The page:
Utility Tax Refunds

Published in the Hollister Free Lance, April 1998
Dear Editor:

In the April 3 Free Lance, Mark Paxton took aim at the utility tax refund we recently received. Not surprisingly, the main instigator of the refund, Dick Lusink, followed this up with a letter in the April 15 Free Lance (and in his column in that "other" local paper).

Mr. Lusink claims that Mr. Paxton doesn't get it, but, in reality, I think it's Mr. Lusink who doesn't get it. Don't get me wrong -- I understand the principle behind the issue, that government shouldn't keep money it isn't entitled to. I have no problem with that in general, but it's this particular instance that troubles me.

What Mr. Lusink, the self-appointed protector of the taxpayer, seems to be forgetting is that much more taxpayer money was spent issuing the refund than we taxpayers got back. This is called "throwing good money after bad", or "being penny wise, but pound foolish".

My refund was all of 16 cents. For this, the city spent far more than that to issue the refund, probably several dollars when taking personnel, processing, and supply costs into consideration.

Mr. Lusink claims these costs could have been mitigated by not using an outside accounting firm (which I agree seems stupid) and by issuing a credit on the water/sewage bill for those people served by the city. Those make sense, but even if it was more cost effective to do that, I bet it still would have cost more than the total amount of the refund to reprogram the billing software to read in the refund information.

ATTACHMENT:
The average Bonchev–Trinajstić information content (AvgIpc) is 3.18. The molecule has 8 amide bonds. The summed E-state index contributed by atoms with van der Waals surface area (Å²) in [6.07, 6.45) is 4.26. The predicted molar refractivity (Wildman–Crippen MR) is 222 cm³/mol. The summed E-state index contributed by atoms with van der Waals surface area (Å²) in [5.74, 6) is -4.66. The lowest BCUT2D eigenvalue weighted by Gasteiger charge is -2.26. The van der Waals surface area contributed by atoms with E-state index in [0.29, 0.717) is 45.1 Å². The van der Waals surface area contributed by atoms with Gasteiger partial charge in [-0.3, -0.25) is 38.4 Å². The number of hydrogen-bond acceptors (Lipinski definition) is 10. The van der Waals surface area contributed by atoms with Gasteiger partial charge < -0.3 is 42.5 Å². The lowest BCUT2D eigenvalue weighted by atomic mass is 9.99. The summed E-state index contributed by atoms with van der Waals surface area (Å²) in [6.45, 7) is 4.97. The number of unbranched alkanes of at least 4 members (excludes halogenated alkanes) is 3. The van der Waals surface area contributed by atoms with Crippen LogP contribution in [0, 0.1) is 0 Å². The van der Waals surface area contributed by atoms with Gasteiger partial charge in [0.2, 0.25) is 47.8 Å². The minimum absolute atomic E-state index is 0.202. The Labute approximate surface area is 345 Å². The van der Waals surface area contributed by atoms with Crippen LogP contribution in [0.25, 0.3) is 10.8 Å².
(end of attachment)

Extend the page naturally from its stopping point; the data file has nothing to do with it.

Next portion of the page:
Mr. Lusink also claims that Mr. Paxton "seems to be advising that it would be all right to teach our children to steal as long as they only took a small amount." I don't think that's Mr. Paxton's intention at all; he's telling us it's not worth fighting for ridiculously small things.

As Mr. Lusink owns an insurance business, I wonder what Mr. Lusink would do if someone accidentally underpaid their insurance by 16 cents. Would he spend several dollars pursuing it, including hiring a collection agency to prevent his rights from being trampled, or would he decide it wasn't worth the cost? (Knowing how businesses work, I suspect the former, but you never know.)

Since Mr. Lusink is such a critic of local government, often saying people go into government because they can't succeed in business, I have a suggestion for him. He seems like a reasonably successful businessman, so why doesn't he run for City Council or the Board of Supervisors? Let's see what a "real" businessman will do in the position. I wonder if he's willing to put his money where his, er, pen is. To help, I'll even donate my 16 cent refund check to his campaign fund if he decides to run. After all, I think he's earned it.


Want to comment on this? E-mail me at [steve@svpocketpc.com].